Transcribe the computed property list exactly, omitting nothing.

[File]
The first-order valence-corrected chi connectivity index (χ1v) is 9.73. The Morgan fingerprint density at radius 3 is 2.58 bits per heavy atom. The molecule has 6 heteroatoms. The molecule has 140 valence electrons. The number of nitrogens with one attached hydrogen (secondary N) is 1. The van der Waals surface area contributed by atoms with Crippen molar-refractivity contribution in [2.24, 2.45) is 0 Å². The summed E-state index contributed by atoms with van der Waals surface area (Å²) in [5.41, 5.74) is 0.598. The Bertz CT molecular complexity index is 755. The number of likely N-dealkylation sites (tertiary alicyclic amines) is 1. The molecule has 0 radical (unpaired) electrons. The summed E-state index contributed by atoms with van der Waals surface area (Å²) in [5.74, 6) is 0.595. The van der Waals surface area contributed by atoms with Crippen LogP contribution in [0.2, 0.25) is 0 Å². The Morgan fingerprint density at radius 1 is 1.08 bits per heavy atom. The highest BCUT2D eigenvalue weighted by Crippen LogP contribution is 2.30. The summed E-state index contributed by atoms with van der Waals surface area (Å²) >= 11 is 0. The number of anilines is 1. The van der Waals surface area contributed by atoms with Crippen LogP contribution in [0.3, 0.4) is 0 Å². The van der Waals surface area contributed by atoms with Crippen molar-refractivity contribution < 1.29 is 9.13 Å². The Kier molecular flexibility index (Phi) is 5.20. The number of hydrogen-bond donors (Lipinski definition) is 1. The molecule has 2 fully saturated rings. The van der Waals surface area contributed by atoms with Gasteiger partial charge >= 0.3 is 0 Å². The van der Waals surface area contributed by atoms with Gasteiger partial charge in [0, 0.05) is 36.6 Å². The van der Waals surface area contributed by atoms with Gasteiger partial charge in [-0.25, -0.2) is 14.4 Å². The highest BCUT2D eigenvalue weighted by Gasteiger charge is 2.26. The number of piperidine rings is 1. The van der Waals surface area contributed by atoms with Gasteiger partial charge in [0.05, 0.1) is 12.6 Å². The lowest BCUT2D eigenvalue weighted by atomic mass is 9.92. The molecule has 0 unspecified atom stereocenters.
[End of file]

The first-order valence-corrected chi connectivity index (χ1v) is 9.73. The Morgan fingerprint density at radius 3 is 2.58 bits per heavy atom. The molecule has 6 heteroatoms. The molecule has 140 valence electrons. The number of nitrogens with one attached hydrogen (secondary N) is 1. The van der Waals surface area contributed by atoms with Crippen molar-refractivity contribution in [2.24, 2.45) is 0 Å². The summed E-state index contributed by atoms with van der Waals surface area (Å²) in [5.41, 5.74) is 0.598. The Bertz CT molecular complexity index is 755. The number of likely N-dealkylation sites (tertiary alicyclic amines) is 1. The molecule has 0 radical (unpaired) electrons. The summed E-state index contributed by atoms with van der Waals surface area (Å²) in [5.74, 6) is 0.595. The van der Waals surface area contributed by atoms with Crippen LogP contribution in [0.2, 0.25) is 0 Å². The Morgan fingerprint density at radius 1 is 1.08 bits per heavy atom. The highest BCUT2D eigenvalue weighted by Crippen LogP contribution is 2.30. The summed E-state index contributed by atoms with van der Waals surface area (Å²) >= 11 is 0. The number of anilines is 1. The van der Waals surface area contributed by atoms with Crippen LogP contribution in [0.3, 0.4) is 0 Å². The van der Waals surface area contributed by atoms with Crippen molar-refractivity contribution < 1.29 is 9.13 Å². The Kier molecular flexibility index (Phi) is 5.20. The number of hydrogen-bond donors (Lipinski definition) is 1. The molecule has 2 fully saturated rings. The van der Waals surface area contributed by atoms with Gasteiger partial charge >= 0.3 is 0 Å². The van der Waals surface area contributed by atoms with Gasteiger partial charge in [0, 0.05) is 36.6 Å². The van der Waals surface area contributed by atoms with Gasteiger partial charge in [-0.25, -0.2) is 14.4 Å². The highest BCUT2D eigenvalue weighted by Gasteiger charge is 2.26. The number of piperidine rings is 1. The van der Waals surface area contributed by atoms with Gasteiger partial charge in [0.05, 0.1) is 12.6 Å². The lowest BCUT2D eigenvalue weighted by atomic mass is 9.92. The molecule has 0 unspecified atom stereocenters.